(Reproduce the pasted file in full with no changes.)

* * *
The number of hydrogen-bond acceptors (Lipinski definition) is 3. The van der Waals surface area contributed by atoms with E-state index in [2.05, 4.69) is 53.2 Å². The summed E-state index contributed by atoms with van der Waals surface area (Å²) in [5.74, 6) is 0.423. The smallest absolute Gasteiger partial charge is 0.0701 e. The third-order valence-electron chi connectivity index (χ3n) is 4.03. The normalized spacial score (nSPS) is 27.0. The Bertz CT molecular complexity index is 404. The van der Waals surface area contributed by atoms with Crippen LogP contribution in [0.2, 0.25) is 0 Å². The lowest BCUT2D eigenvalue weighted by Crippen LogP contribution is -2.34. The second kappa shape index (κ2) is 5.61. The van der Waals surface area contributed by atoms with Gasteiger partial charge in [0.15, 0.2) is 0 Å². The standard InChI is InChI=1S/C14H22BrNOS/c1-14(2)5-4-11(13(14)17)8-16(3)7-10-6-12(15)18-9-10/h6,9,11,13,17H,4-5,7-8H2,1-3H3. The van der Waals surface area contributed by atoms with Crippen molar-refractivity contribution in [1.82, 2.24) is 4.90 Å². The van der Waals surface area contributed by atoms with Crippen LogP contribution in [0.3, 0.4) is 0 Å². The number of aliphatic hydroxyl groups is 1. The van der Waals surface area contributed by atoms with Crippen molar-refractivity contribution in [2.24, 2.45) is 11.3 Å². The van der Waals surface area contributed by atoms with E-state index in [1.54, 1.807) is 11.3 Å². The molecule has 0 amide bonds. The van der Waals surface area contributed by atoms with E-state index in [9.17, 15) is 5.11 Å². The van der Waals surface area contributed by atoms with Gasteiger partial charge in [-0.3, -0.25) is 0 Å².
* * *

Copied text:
The number of hydrogen-bond acceptors (Lipinski definition) is 3. The van der Waals surface area contributed by atoms with E-state index in [2.05, 4.69) is 53.2 Å². The summed E-state index contributed by atoms with van der Waals surface area (Å²) in [5.74, 6) is 0.423. The smallest absolute Gasteiger partial charge is 0.0701 e. The third-order valence-electron chi connectivity index (χ3n) is 4.03. The normalized spacial score (nSPS) is 27.0. The Bertz CT molecular complexity index is 404. The van der Waals surface area contributed by atoms with Crippen LogP contribution in [0.2, 0.25) is 0 Å². The lowest BCUT2D eigenvalue weighted by Crippen LogP contribution is -2.34. The second kappa shape index (κ2) is 5.61. The van der Waals surface area contributed by atoms with Gasteiger partial charge in [0.15, 0.2) is 0 Å². The standard InChI is InChI=1S/C14H22BrNOS/c1-14(2)5-4-11(13(14)17)8-16(3)7-10-6-12(15)18-9-10/h6,9,11,13,17H,4-5,7-8H2,1-3H3. The van der Waals surface area contributed by atoms with Crippen molar-refractivity contribution in [1.82, 2.24) is 4.90 Å². The van der Waals surface area contributed by atoms with Crippen LogP contribution in [0.3, 0.4) is 0 Å². The number of aliphatic hydroxyl groups is 1. The van der Waals surface area contributed by atoms with Crippen molar-refractivity contribution in [2.24, 2.45) is 11.3 Å². The van der Waals surface area contributed by atoms with E-state index in [1.54, 1.807) is 11.3 Å². The molecule has 0 amide bonds. The van der Waals surface area contributed by atoms with E-state index in [9.17, 15) is 5.11 Å². The van der Waals surface area contributed by atoms with Gasteiger partial charge in [-0.3, -0.25) is 0 Å².